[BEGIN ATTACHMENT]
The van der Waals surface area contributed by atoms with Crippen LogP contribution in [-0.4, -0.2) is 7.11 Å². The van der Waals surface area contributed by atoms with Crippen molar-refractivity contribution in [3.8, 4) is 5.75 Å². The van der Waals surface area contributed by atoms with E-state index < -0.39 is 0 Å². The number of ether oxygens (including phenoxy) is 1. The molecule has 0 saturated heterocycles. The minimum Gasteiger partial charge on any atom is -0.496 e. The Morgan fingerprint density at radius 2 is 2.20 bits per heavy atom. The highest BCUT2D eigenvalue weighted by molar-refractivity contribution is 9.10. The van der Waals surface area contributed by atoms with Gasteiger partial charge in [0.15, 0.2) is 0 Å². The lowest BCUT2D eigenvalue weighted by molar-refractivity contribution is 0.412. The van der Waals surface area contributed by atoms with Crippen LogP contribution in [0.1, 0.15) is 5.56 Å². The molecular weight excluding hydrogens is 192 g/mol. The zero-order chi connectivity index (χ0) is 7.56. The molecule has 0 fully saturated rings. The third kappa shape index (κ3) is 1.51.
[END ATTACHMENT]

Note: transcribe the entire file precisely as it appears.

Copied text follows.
The van der Waals surface area contributed by atoms with Crippen LogP contribution in [-0.4, -0.2) is 7.11 Å². The van der Waals surface area contributed by atoms with Crippen molar-refractivity contribution in [3.8, 4) is 5.75 Å². The van der Waals surface area contributed by atoms with E-state index < -0.39 is 0 Å². The number of ether oxygens (including phenoxy) is 1. The molecule has 0 saturated heterocycles. The minimum Gasteiger partial charge on any atom is -0.496 e. The Morgan fingerprint density at radius 2 is 2.20 bits per heavy atom. The highest BCUT2D eigenvalue weighted by molar-refractivity contribution is 9.10. The van der Waals surface area contributed by atoms with Gasteiger partial charge in [0.15, 0.2) is 0 Å². The lowest BCUT2D eigenvalue weighted by molar-refractivity contribution is 0.412. The van der Waals surface area contributed by atoms with Crippen LogP contribution in [0.1, 0.15) is 5.56 Å². The molecular weight excluding hydrogens is 192 g/mol. The zero-order chi connectivity index (χ0) is 7.56. The molecule has 0 fully saturated rings. The third kappa shape index (κ3) is 1.51.